We understand on good authority that Argyll and Bute Council’s education department, led by Cleland Sneddon, is well into preparation for its strategy in a coming resumption of a war of attrition on rural schools. There are two drivers of this situation.
- The council needs to save something of the order of £2.5 million a year on education.
- Cleland Sneddon has a major job to do to recover his professional reputation after the profound incompetence of the papers he put forward to justify the attempted closure of 26 schools across Argyll and Bute in the 2010-11 war between council and communities that literally changed the faces in politics in Argyll.
We understand that the strategy this time – and one of the places where work is being done to stand it up – is to try to demolish the argument that the loss of a school spells decline for a community.
The education department is said to be determined to produce ‘a robust and evidenced report’ demonstrating that this is not the case.
On previous performance, it would be a first if this department did indeed produce something ‘robust and evidenced’. Neither of these characteristics had anything at all to do with the cases they produced in the battle the communities and the Argyll Rural Schools Network fought so manfully to save the threatened 26 schools last time around.
This preparation for war is happening at a time when there has been not a peep from the Commissions on the Delivery of Rural Education. This Commission was set up by the Education Secretary as a reason for the moratorium on school closures he decided to request of the local authorities in that last stand-off war whose principal theatre was here in Argyll.
Part of what the Commission was charged to deliver was the necessary revision of the 2010 Schools Act.
The Commission, a joint responsibility of the Education Secretary and COSLA [the Convention of Scottish Local Authorities], has not reported on any aspect of its responsibilities.
The Education Secretary’s reputation was invested in this initiative, which is looking very like the dog that didn’t bark.
The bigger picture
The once celebrated quality of Scottish education is generally shown today, at all levels, to be in a poor way – Universities are on the record as having to provide remedial education for many students before they are fit to succeed in their degree courses.
This is a situation now requiring remedial action if Scotland’s education system is to have a chance of playing its part in providing the skills and expertise to take forward the nation’s economic growth.
In this context, in the coming renewed hostilities between council and communities, there will have to be reasonable give and take on both sides.
Communities whose schools have miniscule rolls will be short of support in fighting to save them.
A key criterion here should be the cost to the child not the cost to the council. For example, a school with a roll of five may serve a community with no other option within 20 miles or 35 minutes – and where the individual small child, in being so moved, would lose the interaction with his or her local multigenerational cohort.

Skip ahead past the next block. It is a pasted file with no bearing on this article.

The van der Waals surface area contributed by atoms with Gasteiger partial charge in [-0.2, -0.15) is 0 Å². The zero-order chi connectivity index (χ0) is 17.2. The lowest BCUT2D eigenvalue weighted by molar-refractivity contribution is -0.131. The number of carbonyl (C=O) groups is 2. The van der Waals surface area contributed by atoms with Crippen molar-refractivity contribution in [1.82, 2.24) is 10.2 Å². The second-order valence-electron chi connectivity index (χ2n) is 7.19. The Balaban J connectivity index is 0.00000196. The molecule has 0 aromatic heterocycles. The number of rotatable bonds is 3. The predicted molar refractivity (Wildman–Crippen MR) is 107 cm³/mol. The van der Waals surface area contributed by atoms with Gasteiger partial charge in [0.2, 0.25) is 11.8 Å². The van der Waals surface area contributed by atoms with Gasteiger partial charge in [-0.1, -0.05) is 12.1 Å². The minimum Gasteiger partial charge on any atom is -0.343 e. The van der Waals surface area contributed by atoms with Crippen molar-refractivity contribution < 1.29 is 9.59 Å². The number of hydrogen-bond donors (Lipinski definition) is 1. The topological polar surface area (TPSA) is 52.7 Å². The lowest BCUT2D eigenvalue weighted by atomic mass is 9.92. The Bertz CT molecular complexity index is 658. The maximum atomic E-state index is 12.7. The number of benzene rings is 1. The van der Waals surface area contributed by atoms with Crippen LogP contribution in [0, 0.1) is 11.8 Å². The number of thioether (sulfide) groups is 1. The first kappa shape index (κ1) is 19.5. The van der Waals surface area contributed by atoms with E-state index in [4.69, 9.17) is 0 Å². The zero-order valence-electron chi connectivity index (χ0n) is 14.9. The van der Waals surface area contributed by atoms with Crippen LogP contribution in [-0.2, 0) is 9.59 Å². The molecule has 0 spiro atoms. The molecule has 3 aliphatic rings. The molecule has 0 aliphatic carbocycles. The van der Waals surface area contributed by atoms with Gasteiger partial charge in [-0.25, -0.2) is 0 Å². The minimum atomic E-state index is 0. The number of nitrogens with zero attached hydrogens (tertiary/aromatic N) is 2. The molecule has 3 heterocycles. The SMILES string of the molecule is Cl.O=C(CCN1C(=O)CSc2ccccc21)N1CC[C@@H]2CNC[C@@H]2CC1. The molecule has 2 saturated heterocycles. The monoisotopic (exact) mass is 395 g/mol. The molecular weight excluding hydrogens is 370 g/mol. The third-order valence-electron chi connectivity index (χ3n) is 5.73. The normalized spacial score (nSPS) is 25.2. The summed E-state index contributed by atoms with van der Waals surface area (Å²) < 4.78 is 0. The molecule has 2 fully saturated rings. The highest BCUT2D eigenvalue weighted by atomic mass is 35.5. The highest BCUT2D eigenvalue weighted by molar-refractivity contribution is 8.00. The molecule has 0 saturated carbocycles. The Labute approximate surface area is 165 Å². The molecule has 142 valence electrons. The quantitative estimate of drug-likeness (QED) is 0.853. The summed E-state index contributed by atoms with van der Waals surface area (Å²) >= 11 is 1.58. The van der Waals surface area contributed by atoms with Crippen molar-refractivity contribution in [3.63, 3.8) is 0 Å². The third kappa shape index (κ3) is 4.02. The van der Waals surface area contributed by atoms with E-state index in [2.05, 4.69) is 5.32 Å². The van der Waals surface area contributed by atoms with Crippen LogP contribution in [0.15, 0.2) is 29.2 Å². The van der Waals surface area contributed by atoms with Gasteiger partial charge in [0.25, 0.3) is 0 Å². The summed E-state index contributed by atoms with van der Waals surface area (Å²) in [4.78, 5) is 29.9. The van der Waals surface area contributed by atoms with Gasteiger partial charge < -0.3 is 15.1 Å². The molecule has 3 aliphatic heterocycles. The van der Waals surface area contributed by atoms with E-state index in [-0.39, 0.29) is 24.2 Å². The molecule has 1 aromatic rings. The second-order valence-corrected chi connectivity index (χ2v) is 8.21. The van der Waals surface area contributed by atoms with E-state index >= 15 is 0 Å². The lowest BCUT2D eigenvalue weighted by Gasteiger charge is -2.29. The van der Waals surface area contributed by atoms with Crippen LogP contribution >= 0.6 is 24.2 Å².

Communities that have clearly made strides to develop and secure their schools – in learning opportunities and achievements, in roll numbers and in constructive community engagement – will have every reason to argue for survival.
In the campaign for the far better quality of education than is currently the case in Scotland, it will not simply be the small roll rural schools that will be under question.
The so-called ‘Curriculum for Excellence’ [CfE] is a client for the sort of unblinkered scrutiny that once produced the story of the cry that the Emperor was naked.
We recommend everyone to think first of what they would expect a ‘Curriculum for Excellence’ to be about – and then to go to its website and immerse themselves in what they find there – for as long as they can bear.
The words ‘content free zone’ could not be more applicable.
As most parents did, we had accepted without question that something so triumphantly enitled ‘Curriculum for Excellence’ had to be a capable initiative – and, as a small team, we cannot delve simultaneously into everything.
But as we became worried by the range of concerns about the calibre of the students we are turning out from our schools, we turned to an examination of the’ Curriculum for Excellence’. Words still fail us – but they will not do so for long.
Any serious attempt to get education in Scotland on a footing to secure the futures of its young folk and of the nation will need to see some small schools close – where the relative cost to the child is clearly small and acceptable – and see the end of the supreme misdirection of CfE.